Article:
Bagging peaches could also enable homeowners to grow peaches in the backyard. Many people, from multiple states, have shown interest in these bags, so Schnabel and Melgar prepared a homeowner instruction fact sheet available by scanning this QR code with your smart device:

Funding for this project came from a 2015 Southern IPM Center IPM Enhancement Grant (maybe small at bottom… because I’m unsure about what all the “project” entails, (just the initial research? Bagging in SC?) I don’t know exactly where is accurate to work into the body text.) LB


Control of the Peachtree Borer Using Beneficial Nematodes


David I. Shapiro-Ilan & Ted E. Cottrell, USDA-ARS, Southeastern Fruit and Tree Nut Research Laboratory, Byron, GA
Russell F. Mizell III, Department of Entomology, NFREC, University of Florida, Quincy, FL
Mercy A. Olmstead, Horticultural Sciences Department, UF/IFAS, University of Florida, Gainesville, FL

The peachtree borer, Synanthedon exitiosa, is a major pest of peaches and other stone fruits. Our research indicates that entomopathogenic nematodes, also known as beneficial nematodes, can be used effectively to control the insect. Beneficial nematodes are safe and natural bio-insecticides. They’re produced commercially by several companies, and are used to control a variety of economically important insect pests such as the black vine weevil, diaprepres (diaprepes… not sure which spelling is correct – LB) root weevil, fungus gnats, and various white grubs.

Unlike harmful plant-parasitic nematodes, beneficial nematodes only attack insects. The nematodes enter insects’ bodies through natural openings or sometimes directly through the insect’s cuticle. The insect dies, usually within 24 to 48 hours.  The nematodes reproduce within the body, after which the offspring exit the corpse to find new insects to attack.

Current peachtree borer management across the southeastern US relies solely upon preventative post-harvest chemical control, particularly, chlorpyrifos. Due to environmental and regulatory concerns, research toward developing alternative pest control measures is warranted.

We conducted an experiment to determine beneficial nematode efficacy in controlling peachtree borer in a preventative manner with summer/fall applications. This follows the same approach commonly used by growers to manage peachtree borer; insecticides are sprayed in the later summer or fall to prevent damage to the tree. For nematode application, we compared common equipment that commercial growers could use for nematode application including a boom sprayer, trunk sprayer and handgun. Treatment applications were made in two consecutive years, September 2012 and September 2013. Results were combined for both years. All nematode treatments and chlorpyrifos reduced peachtree borer infestation relative to the non-treated control; there was no difference between chlorpyrifos and the nematode treatments.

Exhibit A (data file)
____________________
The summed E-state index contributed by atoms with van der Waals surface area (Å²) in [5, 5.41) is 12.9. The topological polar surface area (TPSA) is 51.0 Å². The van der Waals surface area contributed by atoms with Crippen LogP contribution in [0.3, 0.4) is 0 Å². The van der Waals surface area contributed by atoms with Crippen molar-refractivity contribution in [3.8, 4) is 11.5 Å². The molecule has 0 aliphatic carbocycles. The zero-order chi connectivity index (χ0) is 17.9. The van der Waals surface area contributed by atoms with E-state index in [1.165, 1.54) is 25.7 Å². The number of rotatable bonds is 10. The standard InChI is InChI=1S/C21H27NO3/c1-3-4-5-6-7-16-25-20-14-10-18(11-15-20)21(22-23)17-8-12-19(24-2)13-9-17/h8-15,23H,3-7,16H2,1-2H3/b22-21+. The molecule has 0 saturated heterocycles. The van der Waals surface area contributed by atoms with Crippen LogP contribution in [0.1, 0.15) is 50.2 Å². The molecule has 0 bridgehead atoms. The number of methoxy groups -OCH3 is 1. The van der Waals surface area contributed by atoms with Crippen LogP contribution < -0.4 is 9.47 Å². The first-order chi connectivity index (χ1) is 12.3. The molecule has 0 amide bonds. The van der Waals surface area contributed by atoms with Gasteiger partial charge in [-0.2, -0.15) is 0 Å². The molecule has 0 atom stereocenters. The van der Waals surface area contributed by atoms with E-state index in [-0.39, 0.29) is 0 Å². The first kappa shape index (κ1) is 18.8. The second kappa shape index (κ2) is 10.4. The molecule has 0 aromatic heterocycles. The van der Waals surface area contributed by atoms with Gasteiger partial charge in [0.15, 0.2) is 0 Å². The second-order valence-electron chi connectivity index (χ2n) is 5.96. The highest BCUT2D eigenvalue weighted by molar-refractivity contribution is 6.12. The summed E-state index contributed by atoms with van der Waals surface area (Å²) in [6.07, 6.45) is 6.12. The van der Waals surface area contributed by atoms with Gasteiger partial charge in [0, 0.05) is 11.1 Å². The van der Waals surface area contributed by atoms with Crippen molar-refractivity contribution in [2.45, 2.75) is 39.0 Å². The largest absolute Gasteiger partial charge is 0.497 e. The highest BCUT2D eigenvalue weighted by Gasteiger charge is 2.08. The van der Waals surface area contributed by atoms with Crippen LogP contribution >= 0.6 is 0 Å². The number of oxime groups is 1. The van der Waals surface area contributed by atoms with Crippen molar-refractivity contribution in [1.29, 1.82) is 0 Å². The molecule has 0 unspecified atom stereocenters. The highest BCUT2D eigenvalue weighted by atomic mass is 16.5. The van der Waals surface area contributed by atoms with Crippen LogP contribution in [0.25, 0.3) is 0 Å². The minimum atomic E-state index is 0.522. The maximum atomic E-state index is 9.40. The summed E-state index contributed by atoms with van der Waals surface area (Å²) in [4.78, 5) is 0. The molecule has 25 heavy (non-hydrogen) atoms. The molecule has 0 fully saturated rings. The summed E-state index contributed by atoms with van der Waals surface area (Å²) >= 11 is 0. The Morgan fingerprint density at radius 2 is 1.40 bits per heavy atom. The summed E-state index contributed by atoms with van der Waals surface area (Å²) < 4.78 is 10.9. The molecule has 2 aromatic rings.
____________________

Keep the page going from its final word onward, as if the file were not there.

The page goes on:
We also measure the efficacy of the beneficial nematode as a curative control for existing infestations of peachtree borer, as missed applications, poor application timing or other factors may result in high levels of peachtree borer infestation through the following spring. Prior to our research, curative control did not exist. The effects of treatment on infected trees were assessed 3-6 weeks later by determining the number of surviving peachtree borer larvae per tree. All nematode treatments provided significant curative control; in contrast, chlorpyrifos failed to significantly reduce the number of surviving larvae.

The nematodes can be applied using standard agricultural equipment. It is important to keep the soil moist for at least two weeks after applying nematodes. Alternatively, if irrigation does not exist in the orchard, a gel can be applied to the soil surface to keep the nematodes moist.

Our research concluded that the beneficial nematode, Steinernema carpocapsae, can be applied effectively for control of peachtree borer.  Applications can be made preventatively in the summer/fall or curatively in the spring. Nematode efficacy is similar to chlorpyrifos in preventative applications and superior in fall applications, offering farmers an alternative to traditional pest treatments.


Fig 1: Hatched larvae of the peachtree borer, Synanthedon exitiosa, bore into the trunk near the soil surface and tunnel into the roots. Photo by Stacy Byrd, USDA-ARS

fig 2: Beneficial nematodes, genera Steinernema and Heterorhabditis, are safe and natural bio-insecticides. Photo by J. Morales-Ramos, USDA-ARS

fig 3: Chart: percentage peachtree borer infestation following preventative applications of beneficial nematodes (N) via boom sprayer, handgun or trunk sprayer. Chlorpyrifos and a non-treated control were included for comparison.

Fig 4: Chart: Percentage peachtree borer infestation following curative applications of beneficial nematodes (N) via boom sprayer, handgun or trunk sprayer. Chlorpyrifos and a non-treated control were included for comparison.